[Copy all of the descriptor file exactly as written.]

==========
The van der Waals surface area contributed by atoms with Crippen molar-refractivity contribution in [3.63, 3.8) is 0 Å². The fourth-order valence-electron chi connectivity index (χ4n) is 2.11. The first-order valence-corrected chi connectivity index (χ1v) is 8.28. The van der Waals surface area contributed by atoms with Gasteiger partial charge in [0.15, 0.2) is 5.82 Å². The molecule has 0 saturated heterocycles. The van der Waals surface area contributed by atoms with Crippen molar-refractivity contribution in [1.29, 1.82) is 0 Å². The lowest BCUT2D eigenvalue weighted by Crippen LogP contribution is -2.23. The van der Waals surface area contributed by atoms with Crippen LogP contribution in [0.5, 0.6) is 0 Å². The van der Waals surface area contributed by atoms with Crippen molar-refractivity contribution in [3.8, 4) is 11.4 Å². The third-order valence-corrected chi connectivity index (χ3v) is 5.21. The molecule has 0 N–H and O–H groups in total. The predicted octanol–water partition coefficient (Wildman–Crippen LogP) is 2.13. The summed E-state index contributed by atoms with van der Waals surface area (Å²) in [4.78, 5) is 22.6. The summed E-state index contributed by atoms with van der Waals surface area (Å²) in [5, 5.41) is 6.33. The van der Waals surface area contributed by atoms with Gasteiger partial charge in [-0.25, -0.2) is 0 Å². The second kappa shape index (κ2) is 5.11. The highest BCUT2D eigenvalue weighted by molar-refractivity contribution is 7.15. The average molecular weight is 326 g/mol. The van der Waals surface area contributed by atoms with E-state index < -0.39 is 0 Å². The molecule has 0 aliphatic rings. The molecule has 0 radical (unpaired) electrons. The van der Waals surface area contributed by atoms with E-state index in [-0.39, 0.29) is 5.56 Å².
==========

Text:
The van der Waals surface area contributed by atoms with Crippen molar-refractivity contribution in [3.63, 3.8) is 0 Å². The fourth-order valence-electron chi connectivity index (χ4n) is 2.11. The first-order valence-corrected chi connectivity index (χ1v) is 8.28. The van der Waals surface area contributed by atoms with Gasteiger partial charge in [0.15, 0.2) is 5.82 Å². The molecule has 0 saturated heterocycles. The van der Waals surface area contributed by atoms with Crippen molar-refractivity contribution in [1.29, 1.82) is 0 Å². The lowest BCUT2D eigenvalue weighted by Crippen LogP contribution is -2.23. The van der Waals surface area contributed by atoms with Crippen LogP contribution in [0.5, 0.6) is 0 Å². The van der Waals surface area contributed by atoms with Crippen molar-refractivity contribution in [3.8, 4) is 11.4 Å². The third-order valence-corrected chi connectivity index (χ3v) is 5.21. The molecule has 0 N–H and O–H groups in total. The predicted octanol–water partition coefficient (Wildman–Crippen LogP) is 2.13. The summed E-state index contributed by atoms with van der Waals surface area (Å²) in [4.78, 5) is 22.6. The summed E-state index contributed by atoms with van der Waals surface area (Å²) in [5, 5.41) is 6.33. The van der Waals surface area contributed by atoms with Gasteiger partial charge in [-0.25, -0.2) is 0 Å². The second kappa shape index (κ2) is 5.11. The highest BCUT2D eigenvalue weighted by molar-refractivity contribution is 7.15. The average molecular weight is 326 g/mol. The van der Waals surface area contributed by atoms with E-state index < -0.39 is 0 Å². The molecule has 0 aliphatic rings. The molecule has 0 radical (unpaired) electrons. The van der Waals surface area contributed by atoms with E-state index in [-0.39, 0.29) is 5.56 Å².